POST-EXPOSURE PROPHYLAXIS - updated January 2023

What is PEP?

Post-exposure prophylaxis (PEP) non-professional is equivalent to the morning-after pill but not for the fear of getting pregnant but rather for the fear of becoming HIV positive following a risky sexual encounter for HIV.

Any anal or vaginal intercourse without a condom regardless of the duration of unprotected penetration (a few seconds or a few quarters of an hour) is considered high and medium risk. PEP should be offered in these circumstances.

Receptive fellatio with ejaculation is considered low risk and PEP can be considered on a case-by-case basis.

All other forms of oral sex (cunnilingus, anilingus, and insertive fellatio) are considered negligible and PEP is not recommended.

PEP should be started within the first 72 hours after the risky encounter, ideally within the first 12 hours. The sooner PEP is started, the better the outcome. It is not recommended to start PEP if 72 hours have passed.

Any man having sex with men (MSM) or transgender woman having had a risky sexual encounter with another MSM.

Any heterosexual man or woman having had a risky sexual encounter with a person from these categories:

  • MSM
  • Any intravenous or intranasal drug user at risk or sharing their equipment or using contaminated equipment
  • Any person from an HIV endemic country without knowing their HIV status
  • Any known HIV positive person without effective antiretroviral treatment or not regularly taking their medication
  • Sex worker

The effectiveness of PEP depends on the time between the risky sexual contact and the start of treatment, adherence to treatment, and its use. The shorter the delay, the better the result. Exact data for non-professional PEP are not known. For professional PEP, effectiveness is estimated at 80%.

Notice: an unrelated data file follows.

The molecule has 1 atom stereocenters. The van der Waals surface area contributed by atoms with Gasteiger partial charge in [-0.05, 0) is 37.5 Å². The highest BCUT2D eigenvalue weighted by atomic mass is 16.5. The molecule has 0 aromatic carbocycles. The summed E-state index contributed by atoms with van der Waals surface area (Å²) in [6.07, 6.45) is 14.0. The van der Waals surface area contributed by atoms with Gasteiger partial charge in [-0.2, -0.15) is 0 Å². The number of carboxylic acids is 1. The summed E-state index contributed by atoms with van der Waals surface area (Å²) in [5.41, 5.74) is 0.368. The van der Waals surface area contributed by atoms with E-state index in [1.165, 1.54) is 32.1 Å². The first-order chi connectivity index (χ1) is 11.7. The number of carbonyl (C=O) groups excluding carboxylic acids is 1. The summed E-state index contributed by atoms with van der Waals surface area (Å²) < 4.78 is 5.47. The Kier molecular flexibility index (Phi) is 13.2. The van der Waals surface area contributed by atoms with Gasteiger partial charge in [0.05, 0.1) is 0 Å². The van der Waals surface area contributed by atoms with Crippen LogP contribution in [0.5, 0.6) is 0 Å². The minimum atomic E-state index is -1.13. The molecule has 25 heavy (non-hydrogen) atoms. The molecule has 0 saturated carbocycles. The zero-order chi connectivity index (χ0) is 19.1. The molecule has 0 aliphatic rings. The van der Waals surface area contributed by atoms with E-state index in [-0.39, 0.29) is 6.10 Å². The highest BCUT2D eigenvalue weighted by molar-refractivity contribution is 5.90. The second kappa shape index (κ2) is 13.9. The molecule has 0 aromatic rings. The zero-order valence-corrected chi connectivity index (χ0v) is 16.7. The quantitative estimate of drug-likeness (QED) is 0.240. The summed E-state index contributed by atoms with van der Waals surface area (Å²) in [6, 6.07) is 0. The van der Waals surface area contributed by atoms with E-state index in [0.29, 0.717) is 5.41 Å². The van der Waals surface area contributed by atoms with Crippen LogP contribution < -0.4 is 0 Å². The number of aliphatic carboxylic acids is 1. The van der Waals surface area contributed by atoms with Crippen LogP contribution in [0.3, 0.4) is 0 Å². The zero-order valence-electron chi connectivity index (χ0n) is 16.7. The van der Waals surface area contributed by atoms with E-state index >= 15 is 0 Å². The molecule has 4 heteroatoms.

The duration of PEP remains 28 days regardless of the molecules used.

Option used which does not appear in the update of Canadian recommendations

Biktarvy (tenofovir alafenamide (TAF) 25mg + emtricitabine (FTC) 200mg + bictegravir (BIC) 50mg) once a day for 28 days.

Genvoya (tenofovir alafenamide (TAF) 10mg + emtricitabine (FTC) 200mg + elvitegravir (ELV) 150mg + cobicistat (COB) 150mg) once a day for 28 days.

Tenofovir disoproxil fumarate (TDF) 300mg + emtricitabine (FTC) 200mg once a day for 28 days and raltegravir 400mg twice a day for 28 days (raltegravir HD 600mg 2 co once a day should not be used)

NO LONGER RECOMMENDED: despite possible alternative (weak recommendation) in the update of Canadian guidelines

The combination lopinavir/ritonavir, regardless of dosage 800/200mg orally once a day or lopinavir/ritonavir 200/50mg 2 tablets (total lopinavir 400mg/ritonavir 100mg) orally twice a day is not recommended because of very significant gastrointestinal side effects resulting in early discontinuation of post-exposure prophylaxis by patients.

Short-term side effects may include nausea, vomiting, abdominal cramps, dizziness, headaches, insomnia, or fatigue. These symptoms usually start within the first two weeks of taking TDF/FTC + 3rd agent and last only one to two weeks. Often taking the medication with food will decrease gastrointestinal symptoms. Taking TDF/FTC at bedtime reduces fatigue symptoms. Taking the 3rd agent in the morning will reduce insomnia.

Long-term and serious side effects include proximal renal tubular acidosis (Fanconi syndrome) and bone demineralization (osteoporosis/osteopenia) are very unlikely since PEP is only taken for 28 days.

Anyone who has had PEP should have follow-up with screening for sexually transmitted and blood-borne infections (STBBIs) at the end of treatment, 3 months, 6 months, and 1 year after the end of PEP.

Condom use should be part of sexual habits throughout the duration of PEP treatment and until the results of the 3-month follow-up after the end of PEP. Taking PEP may delay HIV seroconversion. In case PEP treatment is ineffective in eliminating HIV infection, condom use should last up to 3 months after the end of PEP. It is extremely unlikely for a person to have a falsely negative HIV test result beyond 3 months after the end of treatment.